KKR has teamed up with US midstream specialist Williams Partners to acquire natural gas services company Discovery Midstream for $1.2 billion.
The joint venture between KKR and Williams Partners is the result of an agreement to purchase 100 percent of the Dallas-based natural gas systems operator from private equity firm TPG Growth. According to a statement, KKR’s “initial economic contribution” is 60 percent of the deal’s $1.2 billion value, while Williams Partners put up the remaining 40 percent.
However, Oklahoma-based Williams Partners said it will operate Discovery’s natural gas pipelines, storage and processing facilities, in addition to future capital requirements, taking its stake in the business up to 50 percent.
Founded in 2015, Discovery operates natural gas systems across 250,000 acres in the Denver-Julesburg Basin in Colorado. Its operations are expected to fully enter service at the end of this year.
KKR said it funded its part of the deal through its energy and infrastructure platform but declined to name specific funds. On the firm’s Q2 earnings call last week, KKR chief financial officer William Janetschek said KKR Global Infrastructure Investors III, which is reportedly set to close soon on more than $7 billion, will begin its investment period in Q3.
He said there were deals signed for this fund which had not yet closed and that the number of “signed-but-not-yet-closed transactions for infrastructure, looking out probably over the next three months, is going to be roughly $600 million of equity”.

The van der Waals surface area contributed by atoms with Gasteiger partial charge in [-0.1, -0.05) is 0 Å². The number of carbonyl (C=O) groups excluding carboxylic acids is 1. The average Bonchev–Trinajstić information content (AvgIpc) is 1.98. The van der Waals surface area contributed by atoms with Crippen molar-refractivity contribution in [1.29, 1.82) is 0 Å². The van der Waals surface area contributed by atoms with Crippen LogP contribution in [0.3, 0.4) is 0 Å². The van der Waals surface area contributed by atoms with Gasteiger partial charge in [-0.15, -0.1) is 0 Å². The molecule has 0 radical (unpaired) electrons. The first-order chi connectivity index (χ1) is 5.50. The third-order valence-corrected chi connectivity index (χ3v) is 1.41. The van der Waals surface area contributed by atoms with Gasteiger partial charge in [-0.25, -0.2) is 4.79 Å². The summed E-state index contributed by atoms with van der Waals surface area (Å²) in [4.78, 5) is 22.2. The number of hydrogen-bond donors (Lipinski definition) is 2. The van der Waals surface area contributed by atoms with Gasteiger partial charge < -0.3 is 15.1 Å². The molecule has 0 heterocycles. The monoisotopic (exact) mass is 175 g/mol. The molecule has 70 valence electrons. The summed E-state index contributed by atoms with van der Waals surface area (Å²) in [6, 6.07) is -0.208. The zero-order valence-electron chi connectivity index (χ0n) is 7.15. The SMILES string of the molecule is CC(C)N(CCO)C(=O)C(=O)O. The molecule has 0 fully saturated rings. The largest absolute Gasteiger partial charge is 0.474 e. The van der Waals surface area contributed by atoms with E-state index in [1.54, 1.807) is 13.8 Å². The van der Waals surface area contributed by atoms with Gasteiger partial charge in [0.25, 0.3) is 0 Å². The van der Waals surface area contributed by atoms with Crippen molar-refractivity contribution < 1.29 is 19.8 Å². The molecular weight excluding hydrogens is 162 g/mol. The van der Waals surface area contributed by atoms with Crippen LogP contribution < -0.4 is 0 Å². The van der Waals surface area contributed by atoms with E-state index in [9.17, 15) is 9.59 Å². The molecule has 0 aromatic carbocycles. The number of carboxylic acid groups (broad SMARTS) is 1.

Last month, Infrastructure Investor reported that a combination of Funds II and III were used to buy a 49.99 percent stake in more than 10,000 telecom towers owned and managed by the French company SFR, a subsidiary of Dutch telecom giant Altice.
KKR divests Spanish car park asset
The announcement of the new joint venture with Williams Partners comes on the same day KKR said it had sold its 18.2 percent stake in Saba Infraestructuras to Criteria Caixa, the car park operator’s existing majority shareholder.
KKR did not disclose financial details of the sale nor the price it paid when it first invested in the company in 2011, acquiring a 12.5 stake initially through Fund I. A year later, it increased its ownership interest to 18.2 percent.
“Since its investment, KKR has supported Saba’s international growth through expansion into Portugal, Italy, and Chile, and has helped Saba exit its logistics parks businesses to focus on winning and extending contracts in its car parking business,” KKR said in a statement.
According to meeting documents published by the Suffolk Pension Fund last December, KKR’s investment in Saba Infraestructuras is “not expected to be marked up from the current valuation,” which the pension listed at an expected 1.8 times multiple of capital and an 11.9 percent internal rate of return.